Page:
Priced identically to the 320d SE, the BMW 3 Series ED will be the pick of the range for those doing high mileages. If you want sporty alloys, you’ll have to go for the regular 320d, while the gains in efficiency over the standard model are marginal. But they add up to lower fuel and tax bills, plus there’s the bonus that the ED drives as well as any 3 Series.
This is the most efficient BMW 3 Series yet. The new EfficientDynamics model builds on the success of its predecessor, which was the biggest-selling 3 Series. Like that car, it’s based on the 320d, but boasts even better fuel economy and CO2 emissions. It’s exactly the same price as the 320d SE, too. So is there a catch?
Outside, there’s very little to distinguish the EfficientDynamics from other 3 Series trims. It does come with unique 16-inch alloys, wearing low-rolling-resistance tyres, whereas the SE features sportier 17-inch wheels.
Video: Watch CarBuyer's video review of the new 3 Series
Yet unlike other models in the line-up, there’s no option to upgrade to bigger wheels. Also, the EfficientDynamics cannot be specified in M Sport trim. Inside, the ED is identical to the 3 Series SE, which means no standard leather trim.
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Otherwise, there’s enough kit, including parking sensors, cruise and climate control, Bluetooth, plus automatic lights and wipers.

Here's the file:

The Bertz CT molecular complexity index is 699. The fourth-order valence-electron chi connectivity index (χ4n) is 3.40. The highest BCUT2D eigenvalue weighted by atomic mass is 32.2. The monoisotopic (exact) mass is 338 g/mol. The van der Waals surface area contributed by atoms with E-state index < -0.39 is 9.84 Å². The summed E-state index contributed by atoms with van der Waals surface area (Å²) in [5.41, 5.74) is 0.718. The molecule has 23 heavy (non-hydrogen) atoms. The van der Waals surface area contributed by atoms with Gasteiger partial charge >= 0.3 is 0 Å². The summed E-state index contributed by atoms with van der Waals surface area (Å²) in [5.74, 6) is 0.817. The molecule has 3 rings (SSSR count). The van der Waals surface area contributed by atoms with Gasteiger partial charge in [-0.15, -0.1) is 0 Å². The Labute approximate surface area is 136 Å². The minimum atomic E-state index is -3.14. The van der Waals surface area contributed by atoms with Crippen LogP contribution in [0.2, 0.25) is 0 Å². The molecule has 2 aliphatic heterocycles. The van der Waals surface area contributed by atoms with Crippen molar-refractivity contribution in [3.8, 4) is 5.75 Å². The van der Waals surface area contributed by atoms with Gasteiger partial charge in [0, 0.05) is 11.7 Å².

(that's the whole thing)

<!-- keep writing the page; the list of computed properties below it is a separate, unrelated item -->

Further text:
There’s a leather-trimmed steering wheel as well. Overall, the cabin is quite attractive, with metal highlights, and as in other new 3 Series, it’s more spacious than before.
The EfficientDynamics model rides better than the standard car, too, thanks to the high sidewalls of its 16-inch tyres: it really does glide over most surfaces. Only ridges that span the width of the road catch it out.
Road noise is low, yet the diesel engine is always vocal, which detracts from the luxury-car feel. As ever, the 3 Series loves a twisty road, and that doesn’t change in this eco special. It has great body control and superb agility.
BMW’s familiar slick six-speed manual gearbox is standard, but the gearing has been tweaked to enhance economy. The ECO PRO driving mode increases the efficiency of the air-con system and dulls throttle response a little.
It works well – so well that you often find yourself changing up earlier than you’d expect. You can also select Sport mode, which sharpens up the throttle and steering for when the mood takes you.
In contrast with the previous generation of EfficientDynamics 3 Series, the new car can be specified with an eight-speed automatic transmission, which operates smoothly.
BMW claims the manual will return average fuel economy of 68.9mpg and emit only 109g/km of CO2. However, the standard 320d claims 61.4mpg and 120g/km, yet is 20bhp more powerful.
The 320d EfficientDynamics will save a 40 per cent taxpayer £674 a year – that’s £56 a month – in tax. And in everyday driving, the reduced power of the ED isn’t noticeable, as it produces the same amount of torque as the SE. On paper, it is slower, but the difference is marginal in the real world.
For high-mileage company-car drivers – and even some private buyers who prioritise efficiency – the ED will be a no-brainer. For others, the standard 320d is a perfectly economical and capable all-rounder that can be ordered in more desirable M Sport trim.